From Brigadier General Charles Scott
[Westchester County, N.Y.]
1/2 past 11 oClock Sept. 13th 1778
I have this moment Intelligence from Colo. Gist That, by a Deserter he is informd that there are about Five thousand of the enemy Coming out, two thousand On the Albany road & three thousand on Mile square Road. the deserter says that he belong’d to one of the Parties. in consequince of this I have put every thing In the Greatest readiness to receive them. mean time I Have orderd Majr Lee & Majr Tammage to keep Out Strong Patrolling parties, on the Right and left of our incampment and also infront. if I should Hear with Certainty that they Mean to reach my Camp I shall Fier three Musquets as an alarm Which May be heard at Head Quarters, (I think) But least it Should not a horsman Shall be dispatched To give You the Earliest Intelligence possable.1 I am Your Excellencys Obt Servt
ALS, DLC:GW. Scott signed a note on the cover: “Suffer the Hors man to pass to Head Quarter.”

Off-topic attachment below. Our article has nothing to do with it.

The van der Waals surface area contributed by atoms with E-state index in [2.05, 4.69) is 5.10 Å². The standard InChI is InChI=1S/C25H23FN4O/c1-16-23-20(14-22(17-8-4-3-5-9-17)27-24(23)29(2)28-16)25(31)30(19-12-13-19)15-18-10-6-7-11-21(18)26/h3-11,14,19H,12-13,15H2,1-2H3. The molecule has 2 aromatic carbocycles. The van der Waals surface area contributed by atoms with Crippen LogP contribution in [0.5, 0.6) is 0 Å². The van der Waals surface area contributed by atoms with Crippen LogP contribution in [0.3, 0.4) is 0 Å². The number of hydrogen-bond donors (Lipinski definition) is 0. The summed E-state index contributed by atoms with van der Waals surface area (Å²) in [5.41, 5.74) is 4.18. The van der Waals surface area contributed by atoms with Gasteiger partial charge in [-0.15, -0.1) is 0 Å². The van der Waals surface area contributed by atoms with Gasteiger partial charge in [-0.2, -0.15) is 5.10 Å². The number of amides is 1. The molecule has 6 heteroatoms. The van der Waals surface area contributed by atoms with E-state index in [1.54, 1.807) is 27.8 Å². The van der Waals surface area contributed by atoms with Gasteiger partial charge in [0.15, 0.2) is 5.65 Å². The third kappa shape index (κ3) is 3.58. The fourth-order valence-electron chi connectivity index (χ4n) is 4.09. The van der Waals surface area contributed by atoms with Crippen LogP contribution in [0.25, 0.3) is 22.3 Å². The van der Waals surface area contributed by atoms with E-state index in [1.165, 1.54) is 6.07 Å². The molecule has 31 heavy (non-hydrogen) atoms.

1. This intelligence was received at night. Private Zebulon Vaughan of the 5th Massachusetts Regiment noted in his journal for 14 Sept., “Last Night thare was a larom [alarm] in Camp desarter Come to us and informed that five thousand was on thar march to give us Batel Now it is 8 in mor [morning] of th Clock and thay are not Come all ouer Sick Sent of [off] to the Horspitel” (“Vaughan Journal,” description begins Virginia Steele Wood, ed. “The Journal of Private Zebulon Vaughan, Revolutionary Soldier, 1777–1780.” Daughters of the American Revolution Magazine 113 (1979): 101–14, 256–57, 320–31, 478–85, 487. description ends 110). Sgt. Maj. Benjamin Gilbert of the same regiment recorded on 14 Sept. that the alarm occurred “About two hours before Day” (Symmes, Gilbert Diary description begins Rebecca D. Symmes, ed. A Citizen-Soldier in the American Revolution: The Diary of Benjamin Gilbert in Massachusetts and New York. Cooperstown, N.Y., 1980. description ends , 36 –37).
GW’s aide-de-camp John Laurens evidently replied to Scott at “¼ after 1 Oclock” on the morning of 14 Sept.: “His Excellency desires that you will immediately as it shall appear to you that the enemy have a serious design of advancing—despatch a horseman to Col Carlton who commands at Tarry Town—to give him notice of it if he has any oarsmen in his party, he will send them on board the Batteaus & Vessels to assist in getting them off.
“The General desires that you will inquire particularly of the Deserter, whether any Troops have crossed lately from Long Island—or whether any have come on this side Kings bridge and the adjacent posts—as Forts Washington, Independence &c.” (Kirkland, Letters on the American Revolution, 1:40, dated [5 May 1777]).